Work-life balance, or the art of being imperfect

3 min.

Work-life balance has become more challenging as the world moves ever faster, but it is possible to maintain that balance between your family life and your job.

When you’re trying to maintain a healthy life balance, it’s important to remember to choose your battles. Later in life, the memories you’ll cherish will be of the quality time you spent with your family, not how clean your house was. Here are some tips to help make it easier for you to juggle traffic, daycare, a runny nose, grocery shopping and that basket of laundry you have to fold.

Organizing your activities

  • Get a giant calendar where everyone can write in their activities, important tests, meetings, birthdays, etc. Digital apps can take over for the calendar when kids are older and able to use technology.
  • Go on individual outings with each of your kids so they can have some quality alone time with Mom or Dad (go grocery shopping, going for a walk, etc.).
  • Prioritize family activities over individual sports, like tennis, biking, swimming, going to the library, tobogganing, cooking as a family, board games. Your kids will remember these quality family moments.
  • Get grandparents, big brothers or big sisters involved to help pick up the little ones.
  • For the little ones, get clothes ready the night before, and for bigger kids (older than 6), ask them to get their clothes ready for the next day (and don’t worry if their clothes aren’t exactly coordinated).
  • Giving kids baths can take a long time. Have your kids take a shower, wearing swimming goggles! It’s fun and fast.


  • Get breakfast ready the night before (set the table to make things faster in the morning).
  • Prepare lunches the night before using your leftovers from dinner – get your kids to help with making lunches as soon as they’re in first grade. The result? More family time, and you encourage independence in your kids.
  • Double your recipes and freeze the leftovers for quick, easy dinners and fast lunches.
  • Cook as a group to share the portions, the cost and the fun. Why not get together with another family to make a big batch of spaghetti sauce?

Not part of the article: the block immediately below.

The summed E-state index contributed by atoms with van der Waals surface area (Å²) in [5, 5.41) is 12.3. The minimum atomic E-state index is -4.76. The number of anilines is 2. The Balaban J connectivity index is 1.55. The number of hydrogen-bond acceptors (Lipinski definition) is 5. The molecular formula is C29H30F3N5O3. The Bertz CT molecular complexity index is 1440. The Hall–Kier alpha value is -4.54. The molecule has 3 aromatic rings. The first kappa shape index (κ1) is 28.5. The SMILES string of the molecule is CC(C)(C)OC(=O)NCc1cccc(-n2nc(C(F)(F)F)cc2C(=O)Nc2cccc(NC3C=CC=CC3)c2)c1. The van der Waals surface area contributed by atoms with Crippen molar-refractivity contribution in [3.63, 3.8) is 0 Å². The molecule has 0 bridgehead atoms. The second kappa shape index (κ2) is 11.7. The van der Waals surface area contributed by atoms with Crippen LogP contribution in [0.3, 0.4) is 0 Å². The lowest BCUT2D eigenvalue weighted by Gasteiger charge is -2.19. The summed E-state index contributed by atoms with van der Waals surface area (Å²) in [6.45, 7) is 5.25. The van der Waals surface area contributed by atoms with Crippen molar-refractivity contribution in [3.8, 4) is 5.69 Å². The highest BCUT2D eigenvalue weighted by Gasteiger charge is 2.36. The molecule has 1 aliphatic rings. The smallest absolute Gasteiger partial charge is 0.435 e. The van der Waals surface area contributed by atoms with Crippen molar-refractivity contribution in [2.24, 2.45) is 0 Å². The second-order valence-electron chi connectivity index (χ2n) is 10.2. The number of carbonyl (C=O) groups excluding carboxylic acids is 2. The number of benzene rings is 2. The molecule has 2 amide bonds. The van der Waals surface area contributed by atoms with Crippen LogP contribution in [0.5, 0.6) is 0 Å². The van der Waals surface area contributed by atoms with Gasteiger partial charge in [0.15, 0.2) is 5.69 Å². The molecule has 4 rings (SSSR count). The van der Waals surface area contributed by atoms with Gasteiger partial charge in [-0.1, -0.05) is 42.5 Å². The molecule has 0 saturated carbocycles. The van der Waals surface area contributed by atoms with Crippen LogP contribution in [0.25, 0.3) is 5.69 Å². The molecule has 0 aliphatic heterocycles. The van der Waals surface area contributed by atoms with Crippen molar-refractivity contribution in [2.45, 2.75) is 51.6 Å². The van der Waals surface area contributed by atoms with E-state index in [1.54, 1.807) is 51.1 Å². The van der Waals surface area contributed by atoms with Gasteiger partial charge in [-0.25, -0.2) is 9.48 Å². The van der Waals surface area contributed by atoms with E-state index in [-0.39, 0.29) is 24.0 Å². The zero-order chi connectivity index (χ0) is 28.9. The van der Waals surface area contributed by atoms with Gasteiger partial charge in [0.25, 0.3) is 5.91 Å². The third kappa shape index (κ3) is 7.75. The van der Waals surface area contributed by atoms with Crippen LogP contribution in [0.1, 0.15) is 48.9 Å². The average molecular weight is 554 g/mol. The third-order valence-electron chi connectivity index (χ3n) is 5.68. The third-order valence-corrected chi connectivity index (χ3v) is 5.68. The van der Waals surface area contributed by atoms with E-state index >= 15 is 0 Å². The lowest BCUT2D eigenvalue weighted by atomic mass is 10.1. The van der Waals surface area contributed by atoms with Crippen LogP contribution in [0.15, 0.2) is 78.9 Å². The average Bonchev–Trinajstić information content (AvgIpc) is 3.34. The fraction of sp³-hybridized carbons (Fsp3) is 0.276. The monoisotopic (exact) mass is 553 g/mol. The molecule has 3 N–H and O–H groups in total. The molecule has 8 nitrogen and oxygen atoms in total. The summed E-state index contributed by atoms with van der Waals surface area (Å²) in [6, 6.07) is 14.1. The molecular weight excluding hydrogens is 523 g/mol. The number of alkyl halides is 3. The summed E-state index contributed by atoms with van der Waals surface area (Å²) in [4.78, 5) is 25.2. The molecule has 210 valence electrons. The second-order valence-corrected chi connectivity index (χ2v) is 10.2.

• Get your kids to help out with dinner: the kids set the table, someone helps to prepare the veggies, everyone puts their own plate in the dishwasher, etc.
  • Cook two or three meals on Saturday or Sunday to prepare for dinners and lunches in the week ahead.
  • Meet your new best friend: the slow cooker. 15 minutes to a warm and delicious meal.

Cleaning and chores

  • Have your kids help with the laundry: even kids as young as first grade can have their own basket for dirty laundry in their bedroom, fold their clothes and put them away (hard to believe but it’s true!).
  • Think about reducing expensive outings so you can pay for a house cleaning service.
  • Keep certain communal areas of the house free from toys and personal things.
  • Create a chore board or wheel where everyone takes a turn with various chores: vacuuming, cleaning the bathroom counter, etc. Give positive reinforcement when everyone in the house does their part.


  • Get ahead by starting on homework on the weekend.
  • Have your kids recite vocabulary words while you’re making dinner.
  • Ask your kids to help each other with their homework.
  • Hire an older student to tutor your kids with their homework (once a week or more).

Work-life balance

  • Be active on your lunch hour: it’s a solution that has no impact on your family’s routine and is healthy for the body and mind. Even taking a walk counts - don’t underestimate the good walking can do for your physical and mental health.
  • We can’t say it enough: set aside time for yourself.
  • At the end of the week, have your kids eat dinner earlier and, once the tornado passes, have a romantic dinner with your partner.
  • Maximize your commute time by answering your emails, working on your French, or getting some reading done (for public transit users), or by returning calls (handsfree, if you’re driving).
  • If permitted by your employer, enjoy the flexibility of telework.

Focus your energy on the things that really matter

  • Practice the art of letting go and accepting imperfection.
  • Accept help or know how to ask for it before you get burnt out.
  • Take advantage of support networks – there are so many active ones you can find online (babysitting, used clothing, community kitchens, small household chores, carpooling, etc.).

Hang in there! In a few years, when your house is quiet, you’ll look back on this time with a nostalgic smile.


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